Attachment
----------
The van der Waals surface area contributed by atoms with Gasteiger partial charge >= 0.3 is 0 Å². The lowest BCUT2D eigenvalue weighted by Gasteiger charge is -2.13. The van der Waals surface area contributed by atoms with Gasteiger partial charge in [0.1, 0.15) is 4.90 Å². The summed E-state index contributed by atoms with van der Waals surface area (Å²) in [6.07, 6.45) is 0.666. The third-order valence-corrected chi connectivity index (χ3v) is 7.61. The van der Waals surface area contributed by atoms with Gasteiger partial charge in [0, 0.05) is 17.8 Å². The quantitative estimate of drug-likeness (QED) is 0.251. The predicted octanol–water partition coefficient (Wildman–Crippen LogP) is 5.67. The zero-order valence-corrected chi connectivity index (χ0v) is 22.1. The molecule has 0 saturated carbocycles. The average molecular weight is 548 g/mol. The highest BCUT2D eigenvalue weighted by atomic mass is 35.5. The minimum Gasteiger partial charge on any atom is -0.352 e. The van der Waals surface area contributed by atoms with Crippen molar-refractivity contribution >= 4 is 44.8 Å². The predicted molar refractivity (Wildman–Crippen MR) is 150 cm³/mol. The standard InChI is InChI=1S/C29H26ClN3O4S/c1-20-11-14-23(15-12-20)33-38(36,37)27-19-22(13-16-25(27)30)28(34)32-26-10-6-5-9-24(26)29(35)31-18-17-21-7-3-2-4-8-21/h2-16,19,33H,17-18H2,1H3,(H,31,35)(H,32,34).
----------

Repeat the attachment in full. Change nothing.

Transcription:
The van der Waals surface area contributed by atoms with Gasteiger partial charge >= 0.3 is 0 Å². The lowest BCUT2D eigenvalue weighted by Gasteiger charge is -2.13. The van der Waals surface area contributed by atoms with Gasteiger partial charge in [0.1, 0.15) is 4.90 Å². The summed E-state index contributed by atoms with van der Waals surface area (Å²) in [6.07, 6.45) is 0.666. The third-order valence-corrected chi connectivity index (χ3v) is 7.61. The van der Waals surface area contributed by atoms with Gasteiger partial charge in [0, 0.05) is 17.8 Å². The quantitative estimate of drug-likeness (QED) is 0.251. The predicted octanol–water partition coefficient (Wildman–Crippen LogP) is 5.67. The zero-order valence-corrected chi connectivity index (χ0v) is 22.1. The molecule has 0 saturated carbocycles. The average molecular weight is 548 g/mol. The highest BCUT2D eigenvalue weighted by atomic mass is 35.5. The minimum Gasteiger partial charge on any atom is -0.352 e. The van der Waals surface area contributed by atoms with Crippen molar-refractivity contribution >= 4 is 44.8 Å². The predicted molar refractivity (Wildman–Crippen MR) is 150 cm³/mol. The standard InChI is InChI=1S/C29H26ClN3O4S/c1-20-11-14-23(15-12-20)33-38(36,37)27-19-22(13-16-25(27)30)28(34)32-26-10-6-5-9-24(26)29(35)31-18-17-21-7-3-2-4-8-21/h2-16,19,33H,17-18H2,1H3,(H,31,35)(H,32,34).